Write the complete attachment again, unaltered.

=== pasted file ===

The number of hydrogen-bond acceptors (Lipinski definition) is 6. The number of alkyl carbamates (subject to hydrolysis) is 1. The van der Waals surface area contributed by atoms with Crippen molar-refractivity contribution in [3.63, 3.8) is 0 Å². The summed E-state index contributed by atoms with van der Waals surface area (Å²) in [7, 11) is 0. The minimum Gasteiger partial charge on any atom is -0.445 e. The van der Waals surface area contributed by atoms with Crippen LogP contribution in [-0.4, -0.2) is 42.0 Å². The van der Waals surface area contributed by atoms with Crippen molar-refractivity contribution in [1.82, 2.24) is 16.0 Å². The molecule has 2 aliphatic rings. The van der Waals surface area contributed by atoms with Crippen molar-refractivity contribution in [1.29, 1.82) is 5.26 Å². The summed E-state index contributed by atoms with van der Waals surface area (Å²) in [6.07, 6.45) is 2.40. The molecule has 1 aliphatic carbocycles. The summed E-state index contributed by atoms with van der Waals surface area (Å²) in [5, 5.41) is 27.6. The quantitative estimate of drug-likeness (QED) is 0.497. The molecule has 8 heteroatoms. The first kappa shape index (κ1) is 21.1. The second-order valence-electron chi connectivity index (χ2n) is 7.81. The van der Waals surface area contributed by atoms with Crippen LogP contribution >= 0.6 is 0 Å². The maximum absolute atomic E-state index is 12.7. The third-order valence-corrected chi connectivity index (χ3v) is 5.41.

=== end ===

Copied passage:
The number of hydrogen-bond acceptors (Lipinski definition) is 6. The number of alkyl carbamates (subject to hydrolysis) is 1. The van der Waals surface area contributed by atoms with Crippen molar-refractivity contribution in [3.63, 3.8) is 0 Å². The summed E-state index contributed by atoms with van der Waals surface area (Å²) in [7, 11) is 0. The minimum Gasteiger partial charge on any atom is -0.445 e. The van der Waals surface area contributed by atoms with Crippen LogP contribution in [-0.4, -0.2) is 42.0 Å². The van der Waals surface area contributed by atoms with Crippen molar-refractivity contribution in [1.82, 2.24) is 16.0 Å². The molecule has 2 aliphatic rings. The van der Waals surface area contributed by atoms with Crippen molar-refractivity contribution in [1.29, 1.82) is 5.26 Å². The summed E-state index contributed by atoms with van der Waals surface area (Å²) in [6.07, 6.45) is 2.40. The molecule has 1 aliphatic carbocycles. The summed E-state index contributed by atoms with van der Waals surface area (Å²) in [5, 5.41) is 27.6. The quantitative estimate of drug-likeness (QED) is 0.497. The molecule has 8 heteroatoms. The first kappa shape index (κ1) is 21.1. The second-order valence-electron chi connectivity index (χ2n) is 7.81. The van der Waals surface area contributed by atoms with Crippen LogP contribution >= 0.6 is 0 Å². The maximum absolute atomic E-state index is 12.7. The third-order valence-corrected chi connectivity index (χ3v) is 5.41.